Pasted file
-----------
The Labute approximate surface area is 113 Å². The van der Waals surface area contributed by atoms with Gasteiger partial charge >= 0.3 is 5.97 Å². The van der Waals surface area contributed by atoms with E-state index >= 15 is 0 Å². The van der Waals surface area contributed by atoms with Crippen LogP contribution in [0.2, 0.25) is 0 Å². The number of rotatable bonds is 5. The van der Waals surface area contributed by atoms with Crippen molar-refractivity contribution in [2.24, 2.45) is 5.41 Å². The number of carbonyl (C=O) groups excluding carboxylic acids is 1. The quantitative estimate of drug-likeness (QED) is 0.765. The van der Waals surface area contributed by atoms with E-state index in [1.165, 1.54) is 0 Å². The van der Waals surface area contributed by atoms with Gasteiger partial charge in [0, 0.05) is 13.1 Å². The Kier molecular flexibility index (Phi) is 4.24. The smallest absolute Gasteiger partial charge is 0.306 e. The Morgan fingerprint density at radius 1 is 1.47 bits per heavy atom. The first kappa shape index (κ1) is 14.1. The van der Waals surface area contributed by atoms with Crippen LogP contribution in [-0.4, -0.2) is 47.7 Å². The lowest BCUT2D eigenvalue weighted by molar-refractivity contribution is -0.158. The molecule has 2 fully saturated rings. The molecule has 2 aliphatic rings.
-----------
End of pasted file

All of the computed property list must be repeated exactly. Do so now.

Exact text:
The Labute approximate surface area is 113 Å². The van der Waals surface area contributed by atoms with Gasteiger partial charge >= 0.3 is 5.97 Å². The van der Waals surface area contributed by atoms with E-state index >= 15 is 0 Å². The van der Waals surface area contributed by atoms with Crippen LogP contribution in [0.2, 0.25) is 0 Å². The number of rotatable bonds is 5. The van der Waals surface area contributed by atoms with Crippen molar-refractivity contribution in [2.24, 2.45) is 5.41 Å². The number of carbonyl (C=O) groups excluding carboxylic acids is 1. The quantitative estimate of drug-likeness (QED) is 0.765. The van der Waals surface area contributed by atoms with E-state index in [1.165, 1.54) is 0 Å². The van der Waals surface area contributed by atoms with Gasteiger partial charge in [0, 0.05) is 13.1 Å². The Kier molecular flexibility index (Phi) is 4.24. The smallest absolute Gasteiger partial charge is 0.306 e. The Morgan fingerprint density at radius 1 is 1.47 bits per heavy atom. The first kappa shape index (κ1) is 14.1. The van der Waals surface area contributed by atoms with Crippen LogP contribution in [-0.4, -0.2) is 47.7 Å². The lowest BCUT2D eigenvalue weighted by molar-refractivity contribution is -0.158. The molecule has 2 fully saturated rings. The molecule has 2 aliphatic rings.